18. As regards facts, they are succinctly stated with precision in the order of my Lord the Chief Justice. The fact that the imprint on the disputed ballot paper was caused by the folding of the ballot paper, while the ink was wet, is not at all in dispute, as observed. The only questions for consideration are whether this Court can go into the question whether the rejection of the ballot paper by the Chairman of the meeting was legal and, whether this Court should exercise its prerogative powers under Article 226' of the Constitution of India, where another remedy is available to the party aggrieved.

19. The relevant rule framed under Section 182, Sub-section (2), Clause (ix) of the C. P. and Berar Local Self Government Act, 1948 ig as follows: (See Para (4) above.)

20. My learned brothers seem to be of theview that what Rule 3 prohibits is a mark other than a cross, or a different form of voting paper, or any indication or other device on a voting paper, by which the name of the voter can be ascertained. Ay the words 'indication' or 'device' are not qualified, the indication or device, in the opinion of my learned brothers, may consist in making the cross in thick or double lines, or getting an imprint thereof on the ballot paper by folding, or even folding the ballot paper in a peculiar manner. With due receipt and in all humility, I would say that the explanation cannot govern the main rule.

The purpose of an explanation is only to clarify the scope of the rule. Therefore, in order to decide whether the conditions for rejection of a ballot paper as void are present, the relevant considerations would be those indicated in the main clause. They are to the effect that the ballot paper shall not be signed by the voter, nor be marked by him in any other way that would reveal his identity. If the paper is so signed or marked, then alone the vote shall be void. The explanation merely amplifies the various ways in which the ballot paper may be marked so as to reveal the identity of the voter. But, if the essential conditions laid down in the main clause are absent, no ballot box paper can be rejected as void, merely if the conditions mentioned in the explanation are present.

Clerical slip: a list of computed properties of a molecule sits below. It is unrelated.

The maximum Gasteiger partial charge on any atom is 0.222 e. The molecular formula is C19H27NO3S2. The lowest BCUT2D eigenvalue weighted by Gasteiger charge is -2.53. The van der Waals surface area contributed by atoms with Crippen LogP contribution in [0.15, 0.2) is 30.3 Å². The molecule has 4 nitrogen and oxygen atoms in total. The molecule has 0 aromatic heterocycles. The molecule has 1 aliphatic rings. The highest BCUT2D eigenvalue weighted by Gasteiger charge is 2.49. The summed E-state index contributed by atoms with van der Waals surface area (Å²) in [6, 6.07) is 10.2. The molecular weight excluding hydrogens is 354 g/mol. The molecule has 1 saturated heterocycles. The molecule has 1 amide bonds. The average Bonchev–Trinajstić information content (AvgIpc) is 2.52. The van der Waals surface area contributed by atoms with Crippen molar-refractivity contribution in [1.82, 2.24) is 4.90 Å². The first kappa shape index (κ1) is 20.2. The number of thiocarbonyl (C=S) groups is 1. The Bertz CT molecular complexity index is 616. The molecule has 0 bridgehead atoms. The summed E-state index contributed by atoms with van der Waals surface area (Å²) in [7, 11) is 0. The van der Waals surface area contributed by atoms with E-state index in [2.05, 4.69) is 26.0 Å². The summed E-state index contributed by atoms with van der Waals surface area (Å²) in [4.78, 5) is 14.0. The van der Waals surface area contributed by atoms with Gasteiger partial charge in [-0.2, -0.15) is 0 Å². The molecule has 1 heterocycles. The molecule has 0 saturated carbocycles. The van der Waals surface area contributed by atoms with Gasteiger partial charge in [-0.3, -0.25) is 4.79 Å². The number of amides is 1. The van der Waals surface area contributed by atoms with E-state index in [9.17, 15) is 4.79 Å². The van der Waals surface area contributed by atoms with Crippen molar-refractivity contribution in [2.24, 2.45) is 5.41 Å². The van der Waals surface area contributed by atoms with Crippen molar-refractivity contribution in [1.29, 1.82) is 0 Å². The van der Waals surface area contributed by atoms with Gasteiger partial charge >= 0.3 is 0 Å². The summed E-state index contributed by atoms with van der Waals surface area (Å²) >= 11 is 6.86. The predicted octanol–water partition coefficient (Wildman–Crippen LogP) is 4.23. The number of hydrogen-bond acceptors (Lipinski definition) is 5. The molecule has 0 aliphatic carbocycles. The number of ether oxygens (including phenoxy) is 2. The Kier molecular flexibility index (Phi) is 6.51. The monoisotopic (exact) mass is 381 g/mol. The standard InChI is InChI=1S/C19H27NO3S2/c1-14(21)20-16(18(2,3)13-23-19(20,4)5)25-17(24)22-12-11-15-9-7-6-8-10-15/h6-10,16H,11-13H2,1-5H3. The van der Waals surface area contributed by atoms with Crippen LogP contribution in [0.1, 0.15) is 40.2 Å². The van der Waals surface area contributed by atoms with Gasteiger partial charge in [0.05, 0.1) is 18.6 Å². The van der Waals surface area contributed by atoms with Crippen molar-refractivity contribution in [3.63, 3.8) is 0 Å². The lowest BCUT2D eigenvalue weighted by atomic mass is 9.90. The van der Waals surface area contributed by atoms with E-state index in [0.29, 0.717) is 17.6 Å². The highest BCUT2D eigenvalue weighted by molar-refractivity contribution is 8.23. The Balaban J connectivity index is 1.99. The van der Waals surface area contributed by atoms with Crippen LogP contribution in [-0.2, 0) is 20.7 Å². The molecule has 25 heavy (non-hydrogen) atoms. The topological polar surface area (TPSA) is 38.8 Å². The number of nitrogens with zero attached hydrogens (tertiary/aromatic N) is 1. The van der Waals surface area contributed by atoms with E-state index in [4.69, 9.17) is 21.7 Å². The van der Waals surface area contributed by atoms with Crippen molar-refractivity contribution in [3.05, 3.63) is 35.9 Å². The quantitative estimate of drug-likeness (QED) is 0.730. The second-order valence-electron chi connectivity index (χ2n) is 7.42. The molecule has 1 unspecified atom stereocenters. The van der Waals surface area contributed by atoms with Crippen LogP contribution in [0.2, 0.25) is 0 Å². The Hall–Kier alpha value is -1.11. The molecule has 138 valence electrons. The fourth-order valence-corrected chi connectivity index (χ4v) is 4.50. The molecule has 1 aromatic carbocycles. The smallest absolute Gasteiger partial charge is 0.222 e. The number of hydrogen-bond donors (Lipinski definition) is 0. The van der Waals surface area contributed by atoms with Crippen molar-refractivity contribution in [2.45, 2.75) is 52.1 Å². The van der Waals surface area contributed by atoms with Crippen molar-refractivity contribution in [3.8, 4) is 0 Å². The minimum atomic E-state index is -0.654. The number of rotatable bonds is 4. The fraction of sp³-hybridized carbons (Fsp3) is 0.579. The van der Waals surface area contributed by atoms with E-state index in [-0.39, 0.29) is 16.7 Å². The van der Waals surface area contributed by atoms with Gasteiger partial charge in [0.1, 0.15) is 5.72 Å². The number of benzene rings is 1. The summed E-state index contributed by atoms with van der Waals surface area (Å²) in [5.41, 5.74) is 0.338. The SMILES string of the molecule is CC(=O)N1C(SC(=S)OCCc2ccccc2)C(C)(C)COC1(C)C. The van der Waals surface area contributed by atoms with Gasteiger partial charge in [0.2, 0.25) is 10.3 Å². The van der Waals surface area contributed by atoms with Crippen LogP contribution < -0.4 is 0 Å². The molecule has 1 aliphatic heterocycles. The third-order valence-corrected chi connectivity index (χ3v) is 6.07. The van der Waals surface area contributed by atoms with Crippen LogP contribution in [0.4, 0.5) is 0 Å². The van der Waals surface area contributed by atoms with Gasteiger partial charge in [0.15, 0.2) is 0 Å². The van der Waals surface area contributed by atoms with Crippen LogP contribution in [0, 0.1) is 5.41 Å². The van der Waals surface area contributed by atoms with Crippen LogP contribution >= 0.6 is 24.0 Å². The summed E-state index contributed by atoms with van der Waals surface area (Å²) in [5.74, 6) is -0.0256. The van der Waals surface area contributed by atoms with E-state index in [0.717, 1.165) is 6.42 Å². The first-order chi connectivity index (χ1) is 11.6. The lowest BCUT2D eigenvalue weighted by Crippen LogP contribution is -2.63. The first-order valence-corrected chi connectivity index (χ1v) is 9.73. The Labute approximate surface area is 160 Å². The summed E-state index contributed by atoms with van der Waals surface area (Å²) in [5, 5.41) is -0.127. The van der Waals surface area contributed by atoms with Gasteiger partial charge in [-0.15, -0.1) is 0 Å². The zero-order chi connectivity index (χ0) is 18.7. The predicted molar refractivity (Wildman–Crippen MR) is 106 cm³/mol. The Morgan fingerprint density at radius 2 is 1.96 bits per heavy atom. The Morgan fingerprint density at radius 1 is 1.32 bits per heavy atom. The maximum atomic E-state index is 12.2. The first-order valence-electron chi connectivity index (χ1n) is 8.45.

It is either the signing of the ballot paper by the voter, or marking of the ballot paper by him that will render the vote void. The phrase 'mark' in my opinion, indicates something positively done by the voter concerned. It will not include cases or negligence, such as the failure of the voter to blot the ink before folding. As it is not disputed in the present case that the so called mark was by way or an imprint of the cross marked due to folding on account of the ink, being a little wet the voter cannot be said to have marked it, much less, can it be said that he marked in a way so as to reveal his identity.

21. If the interpretation put by my learned brothers were to be accepted, that would bring within the mischief of the rule even such innocent acts as folding the paper once, twice or four times or even the slightest imprints caused on account of the ink being wet due to folding. I amsure that the wording of the said rule does not warrant that interpretation and the present rule is not in any way different from rule 43(3) of the English Local Elections Rules. As such, I am unable to draw a distinction between the present case and that of (1875) 44 LJ CP 293 which is the leading case on the law of election relating to rejection of ballot papers.